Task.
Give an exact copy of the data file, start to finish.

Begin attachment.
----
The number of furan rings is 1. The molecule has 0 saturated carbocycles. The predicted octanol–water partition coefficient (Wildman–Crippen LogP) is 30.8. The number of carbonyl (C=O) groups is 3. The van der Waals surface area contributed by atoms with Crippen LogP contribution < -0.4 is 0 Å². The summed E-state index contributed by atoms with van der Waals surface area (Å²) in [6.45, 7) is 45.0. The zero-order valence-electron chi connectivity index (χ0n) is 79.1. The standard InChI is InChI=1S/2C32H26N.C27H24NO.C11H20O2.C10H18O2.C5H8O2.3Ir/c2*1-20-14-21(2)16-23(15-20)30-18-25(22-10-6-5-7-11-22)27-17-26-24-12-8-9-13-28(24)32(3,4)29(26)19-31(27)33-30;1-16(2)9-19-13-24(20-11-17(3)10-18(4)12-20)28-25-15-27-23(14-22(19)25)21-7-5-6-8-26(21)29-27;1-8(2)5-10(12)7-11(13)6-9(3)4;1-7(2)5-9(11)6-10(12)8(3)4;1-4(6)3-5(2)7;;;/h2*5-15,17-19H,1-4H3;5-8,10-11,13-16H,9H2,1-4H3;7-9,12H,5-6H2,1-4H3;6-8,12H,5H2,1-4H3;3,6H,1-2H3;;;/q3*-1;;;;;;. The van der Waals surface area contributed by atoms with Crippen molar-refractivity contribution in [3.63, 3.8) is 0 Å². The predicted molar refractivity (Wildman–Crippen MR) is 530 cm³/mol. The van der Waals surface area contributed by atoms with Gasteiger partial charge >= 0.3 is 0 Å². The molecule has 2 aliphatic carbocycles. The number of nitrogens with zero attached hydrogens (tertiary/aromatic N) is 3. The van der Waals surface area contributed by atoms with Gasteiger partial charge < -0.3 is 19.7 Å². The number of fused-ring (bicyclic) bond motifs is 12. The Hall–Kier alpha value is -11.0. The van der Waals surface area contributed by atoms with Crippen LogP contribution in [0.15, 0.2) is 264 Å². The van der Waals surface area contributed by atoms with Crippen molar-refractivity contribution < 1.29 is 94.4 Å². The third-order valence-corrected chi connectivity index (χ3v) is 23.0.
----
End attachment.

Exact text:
The number of furan rings is 1. The molecule has 0 saturated carbocycles. The predicted octanol–water partition coefficient (Wildman–Crippen LogP) is 30.8. The number of carbonyl (C=O) groups is 3. The van der Waals surface area contributed by atoms with Crippen LogP contribution < -0.4 is 0 Å². The summed E-state index contributed by atoms with van der Waals surface area (Å²) in [6.45, 7) is 45.0. The zero-order valence-electron chi connectivity index (χ0n) is 79.1. The standard InChI is InChI=1S/2C32H26N.C27H24NO.C11H20O2.C10H18O2.C5H8O2.3Ir/c2*1-20-14-21(2)16-23(15-20)30-18-25(22-10-6-5-7-11-22)27-17-26-24-12-8-9-13-28(24)32(3,4)29(26)19-31(27)33-30;1-16(2)9-19-13-24(20-11-17(3)10-18(4)12-20)28-25-15-27-23(14-22(19)25)21-7-5-6-8-26(21)29-27;1-8(2)5-10(12)7-11(13)6-9(3)4;1-7(2)5-9(11)6-10(12)8(3)4;1-4(6)3-5(2)7;;;/h2*5-15,17-19H,1-4H3;5-8,10-11,13-16H,9H2,1-4H3;7-9,12H,5-6H2,1-4H3;6-8,12H,5H2,1-4H3;3,6H,1-2H3;;;/q3*-1;;;;;;. The van der Waals surface area contributed by atoms with Crippen molar-refractivity contribution in [3.63, 3.8) is 0 Å². The predicted molar refractivity (Wildman–Crippen MR) is 530 cm³/mol. The van der Waals surface area contributed by atoms with Gasteiger partial charge >= 0.3 is 0 Å². The molecule has 2 aliphatic carbocycles. The number of nitrogens with zero attached hydrogens (tertiary/aromatic N) is 3. The van der Waals surface area contributed by atoms with Gasteiger partial charge < -0.3 is 19.7 Å². The number of fused-ring (bicyclic) bond motifs is 12. The Hall–Kier alpha value is -11.0. The van der Waals surface area contributed by atoms with Crippen LogP contribution in [0.15, 0.2) is 264 Å². The van der Waals surface area contributed by atoms with Crippen molar-refractivity contribution < 1.29 is 94.4 Å². The third-order valence-corrected chi connectivity index (χ3v) is 23.0.